How Christianity is spreading in Nepal despite conversion ban
Many in the Buddhist nation see Christianity as an escape from the country’s deeply entrenched caste system
More than two years after an earthquake flattened the Nepali village of Richet, most residents are still living in makeshift shelters. Only the church has been rebuilt – paid for by Christian missionaries whose influence in the mainly Hindu country is growing.
Despite strict laws that ban religious conversion, Christianity has spread rapidly over the last two decades in Nepal, where many see it as an escape from the deeply entrenched caste system.
The Himalayan nation was ruled by a Hindu monarchy for over two centuries until the overthrow of the monarchy in 2008 and also has a strong Buddhist tradition, particularly in the mountainous north.
But the remote Lapa Valley where Richet is located is now predominantly Christian.
Many residents are recent converts to the faith, among them Rika Tamang, who became a Christian after his mother fell ill and the family struggled to pay for the animal sacrifices a local shaman encouraged them to make.
“Whatever I had, I had to offer as a sacrifice to god,” said Tamang, now the pastor of his village in the Lapa Valley.
“Once I converted to Christianity I didn’t have to make sacrifices. I was relieved of that burden.”
According to the 2011 government census, Christians make up less than 1.5 per cent of Nepal’s population of 29 million.
But Christian groups estimate the number at more than 3 million. Locals said the census tended to classify people by the faith associated with their family name, meaning many converts were excluded.
Richet is in the northern district of Dhading, one of the first areas where Christianity took hold. It has since spread throughout the country through an active network of evangelical churches.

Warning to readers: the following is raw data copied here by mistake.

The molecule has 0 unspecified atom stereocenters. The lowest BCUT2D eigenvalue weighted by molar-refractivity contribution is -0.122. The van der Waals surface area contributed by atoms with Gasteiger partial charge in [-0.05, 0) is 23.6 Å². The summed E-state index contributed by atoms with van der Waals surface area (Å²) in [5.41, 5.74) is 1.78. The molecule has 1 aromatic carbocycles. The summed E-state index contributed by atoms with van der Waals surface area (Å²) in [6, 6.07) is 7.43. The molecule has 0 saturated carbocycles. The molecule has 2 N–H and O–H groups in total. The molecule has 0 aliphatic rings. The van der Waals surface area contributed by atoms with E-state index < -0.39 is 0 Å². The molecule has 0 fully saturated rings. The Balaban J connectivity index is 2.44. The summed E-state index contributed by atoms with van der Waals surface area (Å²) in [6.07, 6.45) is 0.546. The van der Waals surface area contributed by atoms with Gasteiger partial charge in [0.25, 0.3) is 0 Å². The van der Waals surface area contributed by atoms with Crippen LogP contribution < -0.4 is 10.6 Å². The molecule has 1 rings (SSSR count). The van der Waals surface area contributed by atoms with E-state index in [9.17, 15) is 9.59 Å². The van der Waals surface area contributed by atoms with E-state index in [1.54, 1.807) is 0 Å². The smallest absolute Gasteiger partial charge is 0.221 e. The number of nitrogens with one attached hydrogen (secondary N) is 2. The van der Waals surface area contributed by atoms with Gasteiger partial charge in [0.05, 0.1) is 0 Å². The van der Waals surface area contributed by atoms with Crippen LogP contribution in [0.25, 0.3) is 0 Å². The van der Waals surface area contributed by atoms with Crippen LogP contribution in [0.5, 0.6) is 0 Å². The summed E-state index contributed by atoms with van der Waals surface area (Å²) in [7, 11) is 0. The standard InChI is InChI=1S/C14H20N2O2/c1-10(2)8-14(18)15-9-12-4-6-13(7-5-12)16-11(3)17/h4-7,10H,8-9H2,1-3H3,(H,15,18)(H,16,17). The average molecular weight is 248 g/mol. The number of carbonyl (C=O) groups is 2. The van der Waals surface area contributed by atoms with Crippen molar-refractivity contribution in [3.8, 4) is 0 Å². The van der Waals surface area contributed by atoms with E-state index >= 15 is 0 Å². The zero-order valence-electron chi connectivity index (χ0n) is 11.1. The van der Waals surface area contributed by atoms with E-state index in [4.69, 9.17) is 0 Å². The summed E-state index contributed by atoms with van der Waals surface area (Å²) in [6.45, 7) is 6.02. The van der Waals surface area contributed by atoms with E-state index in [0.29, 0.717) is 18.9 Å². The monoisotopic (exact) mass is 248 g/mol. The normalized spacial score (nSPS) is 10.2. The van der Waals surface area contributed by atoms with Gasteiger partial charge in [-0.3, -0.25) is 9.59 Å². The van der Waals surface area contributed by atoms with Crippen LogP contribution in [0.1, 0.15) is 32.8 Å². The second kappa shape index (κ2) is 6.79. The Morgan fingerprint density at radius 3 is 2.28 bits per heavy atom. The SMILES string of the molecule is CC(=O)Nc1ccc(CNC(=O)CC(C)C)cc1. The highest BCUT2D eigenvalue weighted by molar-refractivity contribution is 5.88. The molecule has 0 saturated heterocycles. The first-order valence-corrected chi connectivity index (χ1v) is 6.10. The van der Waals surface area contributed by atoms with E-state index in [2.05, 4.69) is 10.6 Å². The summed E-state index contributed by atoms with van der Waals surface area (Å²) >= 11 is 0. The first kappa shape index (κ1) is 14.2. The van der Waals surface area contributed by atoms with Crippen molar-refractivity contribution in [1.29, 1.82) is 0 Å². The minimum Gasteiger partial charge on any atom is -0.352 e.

But some say well-funded foreign missionaries are using aid to convert people in the impoverished country.
In Richet the dust had only just begun to settle from the powerful earthquake in April 2015 when a group of South Korean and Singaporean missionaries turned up.
They surveyed the damage and left. A few months later bags of cement arrived to rebuild the village’s church.
It was the same story in the nearby village of Kachet, where a new church paid for by South Korean missionaries was nearing completion when AFP visited recently.
“We are happy that we don’t need to be under the sky when we go to church for prayers,” said Richet resident Aman Tamang.
“But we would be happier if we had got grants for rebuilding our homes as well.”
Prashant Tamang, a community leader in the nearby village of Borang that has clung to its Buddhist heritage, said the selective distribution of aid had created tensions between communities.
“Dispute arises sometimes when Christians pressure poor people to adopt their religion by helping them in the time of need,” he told AFP.
Proselytising has long been illegal in Nepal.
But a new criminal code that will come into force in August 2018 increases the potential jail sentence from three to five years and states that foreigners sentenced of the crime will be deported after serving their time.
Activists say it seeks to curb the rapidly growing Christian community, and have drawn parallels with Pakistan’s strict blasphemy laws, which are often used to stir mob violence against minority groups.
“We have seen how that has played out in Pakistan. If you have inadequate safeguards then the laws in Nepal can be misused as well,” said Steven Selvaraj, South Asia expert with the UK-based Christian Solidarity Worldwide advocacy group.
Nepal’s growing network of evangelical churches continues to draw people, and many are concerned that the new law could be used against them.
“The church in Nepal is taught in a way that all believers are taking the commandment of Jesus Christ to go out and tell others about Jesus,” said Tanka Subedi, a Kathmandu pastor.
“So there is quite a big risk that they may be arrested and given trouble, put in jail and also fined.”